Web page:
What is CHP?
Combined Heat and Power (CHP) includes technologies that enable the simultaneous production of on-site electricity and useful heat from a single-fuel source. A facility can use CHP to meet both electric and thermal requirements by capturing and using heat that would otherwise be wasted when generating electricity, thus producing the same amount of energy with less fuel. CHP can be applied on many different scales, is highly efficient and reliable, and improves facility resiliency.
What is Packaged CHP?
Traditional CHP units require customized engineering and design for construction. The U.S. Department of Energy launched the Packaged CHP eCatalog through its Better Buildings initiative to make standardized, factory-built CHP accessible to Americans.
Packaged CHP Systems are pre-engineered, integrated, technically-validated units that range from 10 kW to 3 MW in size. Packaged CHP systems can reduce performance uncertainty, eliminate many site-specific engineering requirements, shorten project installation time, streamline permitting, and reduce the overall cost of CHP applications by up to 20 percent.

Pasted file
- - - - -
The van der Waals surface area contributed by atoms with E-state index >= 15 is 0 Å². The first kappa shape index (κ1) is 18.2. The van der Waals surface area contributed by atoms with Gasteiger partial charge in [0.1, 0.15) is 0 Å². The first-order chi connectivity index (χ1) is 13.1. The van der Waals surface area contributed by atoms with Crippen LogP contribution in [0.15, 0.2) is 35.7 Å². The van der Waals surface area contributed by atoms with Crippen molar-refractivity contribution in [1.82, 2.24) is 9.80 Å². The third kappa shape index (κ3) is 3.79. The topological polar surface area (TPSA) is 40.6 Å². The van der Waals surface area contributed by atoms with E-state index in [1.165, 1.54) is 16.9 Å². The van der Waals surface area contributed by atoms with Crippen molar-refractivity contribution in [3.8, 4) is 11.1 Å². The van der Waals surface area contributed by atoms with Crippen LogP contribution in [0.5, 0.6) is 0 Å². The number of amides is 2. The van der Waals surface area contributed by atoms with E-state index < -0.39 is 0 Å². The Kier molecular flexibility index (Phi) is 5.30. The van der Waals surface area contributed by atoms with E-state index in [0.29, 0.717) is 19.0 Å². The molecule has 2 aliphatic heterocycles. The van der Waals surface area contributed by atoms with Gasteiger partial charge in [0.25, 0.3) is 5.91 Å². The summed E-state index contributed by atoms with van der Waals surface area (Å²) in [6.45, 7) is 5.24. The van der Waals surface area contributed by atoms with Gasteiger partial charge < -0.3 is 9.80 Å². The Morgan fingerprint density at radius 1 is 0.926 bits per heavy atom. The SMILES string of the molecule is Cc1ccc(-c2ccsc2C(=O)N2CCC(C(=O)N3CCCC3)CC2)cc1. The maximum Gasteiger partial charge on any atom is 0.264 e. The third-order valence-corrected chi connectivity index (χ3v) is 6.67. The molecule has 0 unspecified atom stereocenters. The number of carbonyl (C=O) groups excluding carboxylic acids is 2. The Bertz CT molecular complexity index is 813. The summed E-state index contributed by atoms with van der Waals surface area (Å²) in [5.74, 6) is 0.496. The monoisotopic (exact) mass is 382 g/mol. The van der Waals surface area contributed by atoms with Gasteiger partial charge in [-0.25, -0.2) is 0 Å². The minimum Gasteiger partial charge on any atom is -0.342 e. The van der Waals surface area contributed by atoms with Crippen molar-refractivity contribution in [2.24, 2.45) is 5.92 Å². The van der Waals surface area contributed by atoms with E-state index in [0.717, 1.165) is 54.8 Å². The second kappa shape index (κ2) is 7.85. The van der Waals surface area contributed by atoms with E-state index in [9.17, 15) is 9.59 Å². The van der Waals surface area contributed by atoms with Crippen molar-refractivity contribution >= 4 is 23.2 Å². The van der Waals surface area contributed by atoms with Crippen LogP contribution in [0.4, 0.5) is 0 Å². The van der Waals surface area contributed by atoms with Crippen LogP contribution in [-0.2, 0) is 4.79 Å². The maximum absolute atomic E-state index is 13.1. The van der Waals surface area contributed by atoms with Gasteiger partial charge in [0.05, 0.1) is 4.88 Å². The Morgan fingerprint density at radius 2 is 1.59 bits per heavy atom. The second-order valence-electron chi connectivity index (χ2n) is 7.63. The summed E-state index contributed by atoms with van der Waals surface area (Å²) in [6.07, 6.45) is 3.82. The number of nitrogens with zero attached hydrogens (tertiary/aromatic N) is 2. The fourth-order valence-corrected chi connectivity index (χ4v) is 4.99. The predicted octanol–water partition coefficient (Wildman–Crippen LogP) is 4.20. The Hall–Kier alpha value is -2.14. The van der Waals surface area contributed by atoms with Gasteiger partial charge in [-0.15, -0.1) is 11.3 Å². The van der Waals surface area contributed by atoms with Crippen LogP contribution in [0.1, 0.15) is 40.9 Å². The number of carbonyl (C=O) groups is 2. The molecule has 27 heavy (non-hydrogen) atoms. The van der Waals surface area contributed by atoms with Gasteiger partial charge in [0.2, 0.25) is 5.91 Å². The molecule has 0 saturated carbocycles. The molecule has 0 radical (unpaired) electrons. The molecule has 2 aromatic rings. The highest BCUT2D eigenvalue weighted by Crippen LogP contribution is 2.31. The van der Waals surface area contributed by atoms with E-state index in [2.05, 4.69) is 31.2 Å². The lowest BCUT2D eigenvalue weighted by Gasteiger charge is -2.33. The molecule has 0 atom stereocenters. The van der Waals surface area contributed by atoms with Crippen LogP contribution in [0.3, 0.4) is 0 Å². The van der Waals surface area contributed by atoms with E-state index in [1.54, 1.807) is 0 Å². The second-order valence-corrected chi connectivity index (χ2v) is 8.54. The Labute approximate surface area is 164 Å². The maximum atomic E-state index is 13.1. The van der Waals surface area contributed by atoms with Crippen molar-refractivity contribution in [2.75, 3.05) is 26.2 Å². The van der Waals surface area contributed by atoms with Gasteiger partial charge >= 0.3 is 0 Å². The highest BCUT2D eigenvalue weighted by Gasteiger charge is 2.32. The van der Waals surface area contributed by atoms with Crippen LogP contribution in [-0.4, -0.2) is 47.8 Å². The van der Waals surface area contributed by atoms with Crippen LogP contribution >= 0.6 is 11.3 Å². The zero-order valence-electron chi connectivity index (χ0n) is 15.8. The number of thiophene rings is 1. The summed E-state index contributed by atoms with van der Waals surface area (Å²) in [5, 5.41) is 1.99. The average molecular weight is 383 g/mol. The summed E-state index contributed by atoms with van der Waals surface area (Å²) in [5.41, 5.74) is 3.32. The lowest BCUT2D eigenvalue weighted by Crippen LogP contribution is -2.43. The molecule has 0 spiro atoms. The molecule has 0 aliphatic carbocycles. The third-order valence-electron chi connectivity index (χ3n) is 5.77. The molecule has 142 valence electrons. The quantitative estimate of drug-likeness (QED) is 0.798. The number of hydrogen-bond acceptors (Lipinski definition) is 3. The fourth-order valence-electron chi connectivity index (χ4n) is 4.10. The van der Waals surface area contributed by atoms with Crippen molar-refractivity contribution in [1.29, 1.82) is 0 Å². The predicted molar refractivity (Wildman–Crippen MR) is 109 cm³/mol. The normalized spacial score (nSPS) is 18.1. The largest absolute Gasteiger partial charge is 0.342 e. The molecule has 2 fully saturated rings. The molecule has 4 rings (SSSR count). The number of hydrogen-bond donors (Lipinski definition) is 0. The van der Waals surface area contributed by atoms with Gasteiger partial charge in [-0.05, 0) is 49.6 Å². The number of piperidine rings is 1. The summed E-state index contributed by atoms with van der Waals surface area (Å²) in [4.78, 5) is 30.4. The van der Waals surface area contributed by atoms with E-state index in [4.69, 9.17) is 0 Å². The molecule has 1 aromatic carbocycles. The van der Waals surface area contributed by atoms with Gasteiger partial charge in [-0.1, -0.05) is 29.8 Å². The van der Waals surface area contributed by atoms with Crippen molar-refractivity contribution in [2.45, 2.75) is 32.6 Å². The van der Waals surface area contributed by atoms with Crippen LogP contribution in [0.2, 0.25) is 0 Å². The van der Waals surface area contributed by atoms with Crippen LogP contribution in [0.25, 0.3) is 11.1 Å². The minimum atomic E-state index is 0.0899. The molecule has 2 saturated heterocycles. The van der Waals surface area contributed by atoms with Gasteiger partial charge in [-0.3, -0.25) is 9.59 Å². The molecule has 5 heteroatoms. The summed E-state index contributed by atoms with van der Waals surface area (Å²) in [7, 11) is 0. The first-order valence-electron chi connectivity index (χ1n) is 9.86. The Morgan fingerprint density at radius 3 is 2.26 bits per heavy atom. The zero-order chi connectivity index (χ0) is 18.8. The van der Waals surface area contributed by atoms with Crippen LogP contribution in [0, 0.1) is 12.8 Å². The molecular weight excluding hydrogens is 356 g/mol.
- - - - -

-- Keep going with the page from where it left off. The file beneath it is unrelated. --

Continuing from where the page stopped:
Who could benefit from Packaged CHP Systems?
Candidate sites include commercial, institutional, multi-family, light manufacturing, emergency response, government, and military facilities that have a steady demand for both thermal and electrical energy.
What is the Packaged CHP eCatalog?
The Packaged CHP eCatalog is an open source, web-based system that identifies packaged CHP systems that have been vetted by the DOE. The eCatalog also lists: CHP Packagers, who provide pre-engineered and tested packaged systems; Solution Providers, who can serve as a single point of responsibility for project execution, service, and warranties; and, Engagement Partners, who support CHP deployment through incentive programs, financing, and technical assistance.
The eCatalog’s search function simplifies locating available packaged CHP resources in your area. Users and consulting engineers may enter their ZIP codes and filter results based on system size, heat recovery, fuel type, and other criteria.